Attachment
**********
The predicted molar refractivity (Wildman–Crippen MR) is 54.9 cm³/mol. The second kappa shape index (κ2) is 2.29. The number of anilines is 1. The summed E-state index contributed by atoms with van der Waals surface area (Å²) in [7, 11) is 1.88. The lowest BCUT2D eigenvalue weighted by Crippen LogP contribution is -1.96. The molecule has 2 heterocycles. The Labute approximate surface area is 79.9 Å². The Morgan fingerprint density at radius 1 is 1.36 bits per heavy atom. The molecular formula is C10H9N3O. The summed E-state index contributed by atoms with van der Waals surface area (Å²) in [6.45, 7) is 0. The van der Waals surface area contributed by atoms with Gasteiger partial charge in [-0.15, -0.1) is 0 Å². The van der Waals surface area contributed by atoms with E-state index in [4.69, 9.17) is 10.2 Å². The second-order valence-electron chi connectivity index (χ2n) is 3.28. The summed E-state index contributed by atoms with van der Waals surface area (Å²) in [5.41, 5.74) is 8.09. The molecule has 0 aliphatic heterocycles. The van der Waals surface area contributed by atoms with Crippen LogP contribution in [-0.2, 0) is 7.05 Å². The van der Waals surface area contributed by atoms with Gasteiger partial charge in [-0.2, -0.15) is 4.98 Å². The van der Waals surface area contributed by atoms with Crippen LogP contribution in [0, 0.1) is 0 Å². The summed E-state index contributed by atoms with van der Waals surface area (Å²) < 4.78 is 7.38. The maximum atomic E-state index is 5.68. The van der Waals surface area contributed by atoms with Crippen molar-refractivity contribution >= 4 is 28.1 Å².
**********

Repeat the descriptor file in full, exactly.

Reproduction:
The predicted molar refractivity (Wildman–Crippen MR) is 54.9 cm³/mol. The second kappa shape index (κ2) is 2.29. The number of anilines is 1. The summed E-state index contributed by atoms with van der Waals surface area (Å²) in [7, 11) is 1.88. The lowest BCUT2D eigenvalue weighted by Crippen LogP contribution is -1.96. The molecule has 2 heterocycles. The Labute approximate surface area is 79.9 Å². The Morgan fingerprint density at radius 1 is 1.36 bits per heavy atom. The molecular formula is C10H9N3O. The summed E-state index contributed by atoms with van der Waals surface area (Å²) in [6.45, 7) is 0. The van der Waals surface area contributed by atoms with Gasteiger partial charge in [-0.15, -0.1) is 0 Å². The van der Waals surface area contributed by atoms with E-state index in [4.69, 9.17) is 10.2 Å². The second-order valence-electron chi connectivity index (χ2n) is 3.28. The summed E-state index contributed by atoms with van der Waals surface area (Å²) in [5.41, 5.74) is 8.09. The molecule has 0 aliphatic heterocycles. The van der Waals surface area contributed by atoms with Crippen LogP contribution in [-0.2, 0) is 7.05 Å². The van der Waals surface area contributed by atoms with Gasteiger partial charge in [-0.2, -0.15) is 4.98 Å². The van der Waals surface area contributed by atoms with Crippen LogP contribution in [0, 0.1) is 0 Å². The summed E-state index contributed by atoms with van der Waals surface area (Å²) < 4.78 is 7.38. The maximum atomic E-state index is 5.68. The van der Waals surface area contributed by atoms with Crippen molar-refractivity contribution >= 4 is 28.1 Å².